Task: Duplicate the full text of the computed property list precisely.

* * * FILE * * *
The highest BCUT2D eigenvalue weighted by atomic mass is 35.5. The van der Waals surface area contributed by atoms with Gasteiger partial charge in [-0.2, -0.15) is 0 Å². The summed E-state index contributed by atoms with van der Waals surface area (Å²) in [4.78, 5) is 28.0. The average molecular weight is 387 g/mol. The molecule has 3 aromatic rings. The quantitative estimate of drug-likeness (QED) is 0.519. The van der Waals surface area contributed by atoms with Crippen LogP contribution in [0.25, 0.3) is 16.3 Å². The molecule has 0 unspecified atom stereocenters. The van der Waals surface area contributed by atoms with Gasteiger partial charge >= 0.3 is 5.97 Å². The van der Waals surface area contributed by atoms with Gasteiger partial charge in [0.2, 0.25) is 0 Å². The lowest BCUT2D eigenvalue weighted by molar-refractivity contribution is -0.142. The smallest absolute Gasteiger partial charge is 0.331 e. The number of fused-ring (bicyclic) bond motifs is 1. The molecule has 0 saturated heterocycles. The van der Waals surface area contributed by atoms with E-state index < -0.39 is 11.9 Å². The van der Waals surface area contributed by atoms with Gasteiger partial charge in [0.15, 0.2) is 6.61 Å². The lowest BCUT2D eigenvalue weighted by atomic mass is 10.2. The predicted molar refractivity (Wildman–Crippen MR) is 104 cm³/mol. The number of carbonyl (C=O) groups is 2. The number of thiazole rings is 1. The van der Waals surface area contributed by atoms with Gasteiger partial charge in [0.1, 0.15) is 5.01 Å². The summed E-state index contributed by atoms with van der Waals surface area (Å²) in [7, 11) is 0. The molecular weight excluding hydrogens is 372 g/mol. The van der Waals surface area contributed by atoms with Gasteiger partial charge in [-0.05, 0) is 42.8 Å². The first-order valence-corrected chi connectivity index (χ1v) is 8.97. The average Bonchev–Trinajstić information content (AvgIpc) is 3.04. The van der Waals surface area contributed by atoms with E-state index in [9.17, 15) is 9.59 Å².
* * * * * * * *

The highest BCUT2D eigenvalue weighted by atomic mass is 35.5. The van der Waals surface area contributed by atoms with Gasteiger partial charge in [-0.2, -0.15) is 0 Å². The summed E-state index contributed by atoms with van der Waals surface area (Å²) in [4.78, 5) is 28.0. The average molecular weight is 387 g/mol. The molecule has 3 aromatic rings. The quantitative estimate of drug-likeness (QED) is 0.519. The van der Waals surface area contributed by atoms with Crippen LogP contribution in [0.25, 0.3) is 16.3 Å². The molecule has 0 unspecified atom stereocenters. The van der Waals surface area contributed by atoms with Gasteiger partial charge >= 0.3 is 5.97 Å². The van der Waals surface area contributed by atoms with Gasteiger partial charge in [0.2, 0.25) is 0 Å². The lowest BCUT2D eigenvalue weighted by molar-refractivity contribution is -0.142. The smallest absolute Gasteiger partial charge is 0.331 e. The number of fused-ring (bicyclic) bond motifs is 1. The molecule has 0 saturated heterocycles. The van der Waals surface area contributed by atoms with E-state index < -0.39 is 11.9 Å². The van der Waals surface area contributed by atoms with Gasteiger partial charge in [0.15, 0.2) is 6.61 Å². The lowest BCUT2D eigenvalue weighted by atomic mass is 10.2. The predicted molar refractivity (Wildman–Crippen MR) is 104 cm³/mol. The number of carbonyl (C=O) groups is 2. The number of thiazole rings is 1. The van der Waals surface area contributed by atoms with Gasteiger partial charge in [0.1, 0.15) is 5.01 Å². The summed E-state index contributed by atoms with van der Waals surface area (Å²) in [7, 11) is 0. The molecular weight excluding hydrogens is 372 g/mol. The van der Waals surface area contributed by atoms with Gasteiger partial charge in [-0.05, 0) is 42.8 Å². The first-order valence-corrected chi connectivity index (χ1v) is 8.97. The average Bonchev–Trinajstić information content (AvgIpc) is 3.04. The van der Waals surface area contributed by atoms with E-state index in [9.17, 15) is 9.59 Å².